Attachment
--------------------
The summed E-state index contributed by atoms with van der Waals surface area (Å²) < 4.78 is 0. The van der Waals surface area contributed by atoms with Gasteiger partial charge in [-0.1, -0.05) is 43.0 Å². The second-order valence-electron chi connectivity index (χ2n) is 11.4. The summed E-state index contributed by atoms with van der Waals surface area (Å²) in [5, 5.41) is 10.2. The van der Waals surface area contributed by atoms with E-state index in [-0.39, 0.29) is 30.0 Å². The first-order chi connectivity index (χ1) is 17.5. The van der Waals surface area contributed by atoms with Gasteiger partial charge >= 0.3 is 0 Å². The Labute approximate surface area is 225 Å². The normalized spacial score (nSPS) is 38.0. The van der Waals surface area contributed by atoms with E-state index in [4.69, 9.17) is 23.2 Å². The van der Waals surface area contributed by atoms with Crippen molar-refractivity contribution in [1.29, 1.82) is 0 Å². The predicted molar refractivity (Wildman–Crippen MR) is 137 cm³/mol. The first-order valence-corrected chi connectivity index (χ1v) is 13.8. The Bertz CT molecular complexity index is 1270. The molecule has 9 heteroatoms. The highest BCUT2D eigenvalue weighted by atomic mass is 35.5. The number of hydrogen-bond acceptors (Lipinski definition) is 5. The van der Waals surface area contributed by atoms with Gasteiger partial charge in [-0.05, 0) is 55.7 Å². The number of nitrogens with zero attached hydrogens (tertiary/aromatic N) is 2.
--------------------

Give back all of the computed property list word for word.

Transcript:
The summed E-state index contributed by atoms with van der Waals surface area (Å²) < 4.78 is 0. The van der Waals surface area contributed by atoms with Gasteiger partial charge in [-0.1, -0.05) is 43.0 Å². The second-order valence-electron chi connectivity index (χ2n) is 11.4. The summed E-state index contributed by atoms with van der Waals surface area (Å²) in [5, 5.41) is 10.2. The van der Waals surface area contributed by atoms with E-state index in [-0.39, 0.29) is 30.0 Å². The first-order chi connectivity index (χ1) is 17.5. The van der Waals surface area contributed by atoms with Gasteiger partial charge >= 0.3 is 0 Å². The Labute approximate surface area is 225 Å². The normalized spacial score (nSPS) is 38.0. The van der Waals surface area contributed by atoms with E-state index in [4.69, 9.17) is 23.2 Å². The van der Waals surface area contributed by atoms with Crippen molar-refractivity contribution in [1.29, 1.82) is 0 Å². The predicted molar refractivity (Wildman–Crippen MR) is 137 cm³/mol. The first-order valence-corrected chi connectivity index (χ1v) is 13.8. The Bertz CT molecular complexity index is 1270. The molecule has 9 heteroatoms. The highest BCUT2D eigenvalue weighted by atomic mass is 35.5. The number of hydrogen-bond acceptors (Lipinski definition) is 5. The van der Waals surface area contributed by atoms with Gasteiger partial charge in [-0.05, 0) is 55.7 Å². The number of nitrogens with zero attached hydrogens (tertiary/aromatic N) is 2.